HTTP headers with axios

15 January 2021 | 7 min read

There has been quite a lot of debate for a long time in the Javascript community as to which HTTP client is the best when it comes to ease of use, among them, Axios would definitely rank among the top 3 for a lot of developers. This article will show you how to use axios to make HTTP requests and pass HTTP headers with your requests. We will also take a close look at how HTTP headers work and why they are important.

Why would you want to use axios over node-fetch?

node-fetch is the server-side implementation of the Fetch API specification that attempts to standardize what it means to make an HTTP request and the various definitions of the terms involved. axios is an HTTP client like node-fetch, but because axios has been around for a lot longer, a lot of developers tend to use axios over fetch. A few interesting reasons as to why you might want to use axios over node-fetch might be:

  • Helpful utilities like creating interceptors or an instance: While it is possible to write your own code to create interceptors or a reusable instance with node-fetch, it is more or less an extra effort when compared to using the built-in features that axios provides.
  • Aborting requests and timeouts: node-fetch and the browser fetch attempt to solve aborting requests (therefore canceling a promise) by using what is known as an AbortController. Using the AbortController is quite verbose as opposed to the API that axios provides. Also, timeouts have to be implemented by hand when using node-fetch.
  • Automatic data transformation - axios transforms your POST request body to a string for example, without being explicitly told to, unlike node-fetch.

Sending HTTP headers with axios

Sending HTTP headers when making HTTP requests is a very common task. axios provides an API that is very similar to node-fetch sending HTTP headers. There are namely two ways to make HTTP requests in axios, one is to provide a config object to axios(). The second one is to use the request method aliases that axios provide that would follow a general syntax of axios.<method>() to which you would pass a url and a config object as arguments. The latter tends to be used more often as it is intuitive.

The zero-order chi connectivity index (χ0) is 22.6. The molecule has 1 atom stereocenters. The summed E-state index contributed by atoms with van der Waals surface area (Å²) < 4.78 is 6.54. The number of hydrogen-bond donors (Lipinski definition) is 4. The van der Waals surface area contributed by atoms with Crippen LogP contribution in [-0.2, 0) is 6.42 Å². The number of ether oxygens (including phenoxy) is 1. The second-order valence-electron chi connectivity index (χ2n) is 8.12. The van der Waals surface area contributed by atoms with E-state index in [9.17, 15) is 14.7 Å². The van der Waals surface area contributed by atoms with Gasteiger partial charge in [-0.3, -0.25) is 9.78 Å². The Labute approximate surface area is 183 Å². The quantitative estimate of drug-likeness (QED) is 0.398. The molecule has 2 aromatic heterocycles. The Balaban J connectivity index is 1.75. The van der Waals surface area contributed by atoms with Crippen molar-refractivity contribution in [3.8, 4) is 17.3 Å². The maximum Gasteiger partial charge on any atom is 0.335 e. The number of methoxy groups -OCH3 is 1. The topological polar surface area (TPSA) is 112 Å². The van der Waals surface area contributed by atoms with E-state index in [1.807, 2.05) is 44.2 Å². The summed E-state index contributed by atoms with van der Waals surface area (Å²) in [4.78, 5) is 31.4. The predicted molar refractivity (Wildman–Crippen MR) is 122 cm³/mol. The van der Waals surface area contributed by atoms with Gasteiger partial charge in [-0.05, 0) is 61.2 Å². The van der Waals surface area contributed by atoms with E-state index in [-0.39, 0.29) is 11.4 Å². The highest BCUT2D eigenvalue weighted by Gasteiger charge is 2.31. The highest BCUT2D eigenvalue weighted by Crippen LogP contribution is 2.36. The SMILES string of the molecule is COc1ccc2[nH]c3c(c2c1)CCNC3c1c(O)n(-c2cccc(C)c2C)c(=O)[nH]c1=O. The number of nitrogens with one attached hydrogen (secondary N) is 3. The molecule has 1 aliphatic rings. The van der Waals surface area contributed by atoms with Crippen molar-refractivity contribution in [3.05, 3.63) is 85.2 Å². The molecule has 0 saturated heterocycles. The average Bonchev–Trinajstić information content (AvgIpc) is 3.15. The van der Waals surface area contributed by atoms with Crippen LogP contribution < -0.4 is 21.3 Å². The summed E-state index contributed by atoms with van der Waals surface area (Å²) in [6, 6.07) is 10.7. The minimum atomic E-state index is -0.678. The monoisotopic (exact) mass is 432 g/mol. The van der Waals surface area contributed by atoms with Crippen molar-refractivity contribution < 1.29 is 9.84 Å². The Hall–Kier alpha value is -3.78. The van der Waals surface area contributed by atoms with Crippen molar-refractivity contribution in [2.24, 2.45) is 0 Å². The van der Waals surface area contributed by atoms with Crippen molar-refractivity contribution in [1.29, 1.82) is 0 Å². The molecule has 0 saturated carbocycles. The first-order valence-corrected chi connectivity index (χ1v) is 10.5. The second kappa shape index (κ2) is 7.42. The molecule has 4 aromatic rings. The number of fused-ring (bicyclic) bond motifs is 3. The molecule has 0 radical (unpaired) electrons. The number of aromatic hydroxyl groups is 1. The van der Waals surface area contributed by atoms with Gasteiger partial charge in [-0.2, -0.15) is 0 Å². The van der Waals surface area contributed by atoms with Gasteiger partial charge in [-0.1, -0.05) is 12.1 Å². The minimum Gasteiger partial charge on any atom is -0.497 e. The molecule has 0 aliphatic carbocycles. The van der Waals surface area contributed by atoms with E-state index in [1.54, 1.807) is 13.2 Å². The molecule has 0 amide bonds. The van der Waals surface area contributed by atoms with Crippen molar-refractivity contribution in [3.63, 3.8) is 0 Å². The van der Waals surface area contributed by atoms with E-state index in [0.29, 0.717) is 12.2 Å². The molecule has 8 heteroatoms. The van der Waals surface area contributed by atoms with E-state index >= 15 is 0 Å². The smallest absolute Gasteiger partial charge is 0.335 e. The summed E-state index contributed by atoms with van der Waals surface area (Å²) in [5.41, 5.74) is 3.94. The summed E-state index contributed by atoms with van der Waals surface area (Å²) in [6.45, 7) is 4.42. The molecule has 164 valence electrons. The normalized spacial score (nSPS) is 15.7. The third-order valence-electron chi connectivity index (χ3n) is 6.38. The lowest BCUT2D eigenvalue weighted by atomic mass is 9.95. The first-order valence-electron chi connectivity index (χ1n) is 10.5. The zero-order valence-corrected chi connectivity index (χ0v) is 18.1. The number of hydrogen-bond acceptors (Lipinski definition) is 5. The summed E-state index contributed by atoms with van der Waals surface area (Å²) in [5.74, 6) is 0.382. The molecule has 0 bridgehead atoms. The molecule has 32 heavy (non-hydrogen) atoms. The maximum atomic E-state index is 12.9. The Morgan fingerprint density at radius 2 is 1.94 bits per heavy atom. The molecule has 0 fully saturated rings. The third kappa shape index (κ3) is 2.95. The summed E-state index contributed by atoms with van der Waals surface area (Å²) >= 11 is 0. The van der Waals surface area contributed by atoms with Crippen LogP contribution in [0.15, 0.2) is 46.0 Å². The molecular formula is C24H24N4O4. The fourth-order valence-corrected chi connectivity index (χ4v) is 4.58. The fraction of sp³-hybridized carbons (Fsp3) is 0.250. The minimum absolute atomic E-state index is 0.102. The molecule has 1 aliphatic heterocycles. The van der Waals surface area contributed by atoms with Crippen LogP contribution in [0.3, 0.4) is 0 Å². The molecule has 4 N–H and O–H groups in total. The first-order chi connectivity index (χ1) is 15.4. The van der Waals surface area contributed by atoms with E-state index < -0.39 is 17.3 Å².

For the purpose of this tutorial, we will make use of the JSON placeholder API.

const axios = require("axios");

const config = {
	headers: {
		"Referer": "",
		"Referrer-Policy": "strict-origin-when-cross-origin"

	.get("", config)
	.then((response) => console.log(
	.catch((error) => console.log(error.response));

Calling axios.get or axios returns a promise that resolves to a response object that has a schema like this. data is one of the properties in this object, and quite literally contains the data that the server responded with. If, for some reason, there was some kind of error, then the promise will reject with an error object that contains a response property which again follows the schema that was mentioned earlier.

The config object has a schema like this, and allows you to do far more than just sending HTTP headers. You probably saw that we make use of the Referer and Referer-Policy headers. Headers like Referer are imperative to implement features that depend on knowing where traffic is coming from like logging or analytics.

However, do beware though Referer (yes, it does not have a double r) can introduce privacy risks in situations where you send sensitive data alongside the referrer URL. A very good way to counter issues like this is to use a Referrer-Policy and of course, designing your application sensibly. Read more about Referer and Referrer-Policy here.

Similar to sending an HTTP GET request, if you wanted to send for example a POST request, you would either use the respective request method alias with your POST data and config object or just pass a config object to axios() with the method property set to POST:

const axios = require("axios");

const newPost = {
	title: "ScrapingBee is awesome!",
	body: "Learning to set HTTP headers...",
	userId: 1,

const config = {
	headers: {
		"Content-type": "application/json; charset=UTF-8",

	.then((response) => console.log(
	.catch((error) => console.log(error.response));

Sending the appropriate HTTP headers along with its HTTP request is important and at times is a security requirement, as these headers give critical insight to what is being sent to the server which helps to identify and extract information out of the HTTP request properly.